Vifor Pharma has become an independent company following the IPO of its sister unit, Galenica Santé. The split and stock listing gives Vifor money to pay off debt it accrued in its $1.5 billion (€1.4 billion) takeover of Relypsa and continue the accelerated period of investment it initiated to prepare for life on its own.
Prior to the split, Vifor was part of the larger Galencia Group. Now, health and beauty product and services unit Galencia Santé has struck out on its own, raising CHF 1.9 billion ($1.9 billion) through an IPO in its native Switzerland. The spinoff delivers a big financial boost to Vifor but leaves it to fend for itself without the safety net provided by its former sister company.
“Vifor Pharma Group has a net-debt free situation and is able to focus solely on pharmaceuticals and many attractive projects at a global level,” Vifor Executive Chairman Etienne Jornod said in a statement.
Those projects, many of which Vifor acquired in anticipation of flying solo, will now benefit from CHF 850 million worth of investment over the next three years. Some of the cash will go toward moving pipeline projects toward pivotal data, while other tranches will enable Vifor to ramp up support for its already-approved drugs. Those commercial assets include Vifor’s rival to AstraZeneca’s floundering hyperkalemia drug ZS-9.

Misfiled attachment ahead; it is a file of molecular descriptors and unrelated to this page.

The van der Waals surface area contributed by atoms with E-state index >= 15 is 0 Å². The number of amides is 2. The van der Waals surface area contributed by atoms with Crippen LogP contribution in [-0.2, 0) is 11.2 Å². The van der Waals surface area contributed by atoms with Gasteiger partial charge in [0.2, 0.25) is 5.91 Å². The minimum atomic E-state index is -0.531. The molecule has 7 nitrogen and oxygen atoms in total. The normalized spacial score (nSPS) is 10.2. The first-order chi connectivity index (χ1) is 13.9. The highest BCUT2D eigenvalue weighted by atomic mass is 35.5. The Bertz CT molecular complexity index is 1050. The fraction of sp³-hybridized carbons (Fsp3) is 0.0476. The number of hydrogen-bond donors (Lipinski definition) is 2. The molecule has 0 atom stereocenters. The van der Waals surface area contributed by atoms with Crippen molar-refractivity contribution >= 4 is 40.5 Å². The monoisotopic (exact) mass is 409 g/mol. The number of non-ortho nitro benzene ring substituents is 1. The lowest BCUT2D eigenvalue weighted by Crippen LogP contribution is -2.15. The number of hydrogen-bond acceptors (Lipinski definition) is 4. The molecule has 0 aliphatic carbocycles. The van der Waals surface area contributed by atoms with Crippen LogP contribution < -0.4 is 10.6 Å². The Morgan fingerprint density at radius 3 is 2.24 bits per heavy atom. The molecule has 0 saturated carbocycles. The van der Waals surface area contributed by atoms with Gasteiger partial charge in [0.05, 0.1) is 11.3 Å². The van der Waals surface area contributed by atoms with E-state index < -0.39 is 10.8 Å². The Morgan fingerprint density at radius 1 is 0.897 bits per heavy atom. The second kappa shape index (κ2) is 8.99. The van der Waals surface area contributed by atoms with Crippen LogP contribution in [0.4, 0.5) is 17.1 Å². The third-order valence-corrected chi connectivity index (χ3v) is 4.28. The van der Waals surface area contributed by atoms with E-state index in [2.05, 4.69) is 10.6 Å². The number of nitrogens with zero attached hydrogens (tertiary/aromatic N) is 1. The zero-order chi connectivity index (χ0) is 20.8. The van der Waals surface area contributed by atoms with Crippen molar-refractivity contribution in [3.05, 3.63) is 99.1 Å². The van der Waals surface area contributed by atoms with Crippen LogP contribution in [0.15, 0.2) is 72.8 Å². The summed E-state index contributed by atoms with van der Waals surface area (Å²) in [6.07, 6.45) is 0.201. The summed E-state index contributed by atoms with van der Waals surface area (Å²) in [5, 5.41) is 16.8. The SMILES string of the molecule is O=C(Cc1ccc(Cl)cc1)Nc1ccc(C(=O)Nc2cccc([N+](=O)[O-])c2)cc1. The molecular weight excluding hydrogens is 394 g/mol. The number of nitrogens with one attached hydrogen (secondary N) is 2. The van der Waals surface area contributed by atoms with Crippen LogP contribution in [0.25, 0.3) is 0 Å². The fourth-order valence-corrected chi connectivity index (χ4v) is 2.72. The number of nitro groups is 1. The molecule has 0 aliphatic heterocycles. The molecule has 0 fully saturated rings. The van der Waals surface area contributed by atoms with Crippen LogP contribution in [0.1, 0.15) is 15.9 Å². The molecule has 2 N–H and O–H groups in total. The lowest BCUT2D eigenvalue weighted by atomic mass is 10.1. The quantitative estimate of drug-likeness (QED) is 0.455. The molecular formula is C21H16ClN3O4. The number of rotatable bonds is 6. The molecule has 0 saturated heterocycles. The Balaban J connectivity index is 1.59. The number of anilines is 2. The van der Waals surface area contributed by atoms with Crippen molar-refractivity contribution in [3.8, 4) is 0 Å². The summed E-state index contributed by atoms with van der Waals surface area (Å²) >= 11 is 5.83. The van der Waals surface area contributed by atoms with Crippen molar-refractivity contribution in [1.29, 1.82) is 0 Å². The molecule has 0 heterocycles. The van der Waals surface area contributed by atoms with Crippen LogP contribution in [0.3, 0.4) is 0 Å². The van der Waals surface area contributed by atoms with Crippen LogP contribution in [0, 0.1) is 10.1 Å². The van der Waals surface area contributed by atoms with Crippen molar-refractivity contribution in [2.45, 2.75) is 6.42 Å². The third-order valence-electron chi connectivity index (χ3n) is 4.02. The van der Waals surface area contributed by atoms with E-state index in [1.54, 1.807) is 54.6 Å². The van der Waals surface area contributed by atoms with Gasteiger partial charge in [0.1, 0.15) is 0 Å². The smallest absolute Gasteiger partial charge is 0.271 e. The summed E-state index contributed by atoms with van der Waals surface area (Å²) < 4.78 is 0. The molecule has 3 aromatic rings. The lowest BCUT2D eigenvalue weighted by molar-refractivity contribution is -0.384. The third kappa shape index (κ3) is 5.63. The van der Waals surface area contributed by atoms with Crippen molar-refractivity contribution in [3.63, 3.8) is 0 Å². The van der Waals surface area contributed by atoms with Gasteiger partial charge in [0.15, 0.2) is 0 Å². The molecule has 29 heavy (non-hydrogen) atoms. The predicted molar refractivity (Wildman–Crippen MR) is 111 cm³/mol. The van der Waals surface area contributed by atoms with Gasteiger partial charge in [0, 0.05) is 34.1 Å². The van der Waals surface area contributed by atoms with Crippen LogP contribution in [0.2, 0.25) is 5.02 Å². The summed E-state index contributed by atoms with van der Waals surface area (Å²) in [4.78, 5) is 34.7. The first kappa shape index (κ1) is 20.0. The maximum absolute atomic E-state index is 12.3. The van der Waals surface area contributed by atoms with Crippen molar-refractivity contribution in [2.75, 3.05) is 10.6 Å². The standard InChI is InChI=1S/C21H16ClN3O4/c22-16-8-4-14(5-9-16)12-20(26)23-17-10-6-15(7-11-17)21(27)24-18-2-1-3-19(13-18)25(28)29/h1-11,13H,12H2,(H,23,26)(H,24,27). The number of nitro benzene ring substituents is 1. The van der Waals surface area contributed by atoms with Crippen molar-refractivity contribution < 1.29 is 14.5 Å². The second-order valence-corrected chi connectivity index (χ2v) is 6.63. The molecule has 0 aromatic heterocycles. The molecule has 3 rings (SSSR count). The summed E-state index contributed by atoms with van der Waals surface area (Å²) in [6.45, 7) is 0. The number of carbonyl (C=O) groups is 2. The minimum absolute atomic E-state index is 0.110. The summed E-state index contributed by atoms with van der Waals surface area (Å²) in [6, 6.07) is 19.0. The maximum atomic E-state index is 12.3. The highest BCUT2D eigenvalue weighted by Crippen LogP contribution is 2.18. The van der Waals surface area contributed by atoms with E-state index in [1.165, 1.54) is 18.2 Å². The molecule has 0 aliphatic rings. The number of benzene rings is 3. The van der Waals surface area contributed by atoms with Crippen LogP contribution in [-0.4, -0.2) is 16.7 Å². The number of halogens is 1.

Zurich, Switzerland-based Vifor kicked off the period of checkbook pipeline and portfolio building in 2015 with a view to establishing a stable of assets capable of making it a viable independent biopharma. The centerpiece of the strategy—and drug that enabled Vifor to shorten the timeline to independence from an initial three to five years—was Mircera, a treatment for chronic kidney disease-associated symptomatic anaemia Vifor secured regional rights to from Roche.
With Mircera giving Vifor the makings of a commercial operation, the business development team began trying to stock the company’s pipeline with late-phase assets. In 2015, Vifor snagged rights to Relypsa’s then-experimental hyperkalaemia drug in certain markets, before returning to the dealmaking table the following year to acquire the whole company.
In between those transactions, Vifor picked up the rights to ChemoCentryx’s phase 3-ready anti-neutrophil cytoplasmic antibody-associated vasculitis drug and Opko Health’s Rayaldee, which at the time was stumbling toward an FDA approval. Vifor later returned to ChemoCentryx to bag rights to another of its experimental candidates, chronic kidney disease asset CCX140.
The success of these drugs in the clinic and, potentially, the market will now dictate how Vifor fares as an independent company.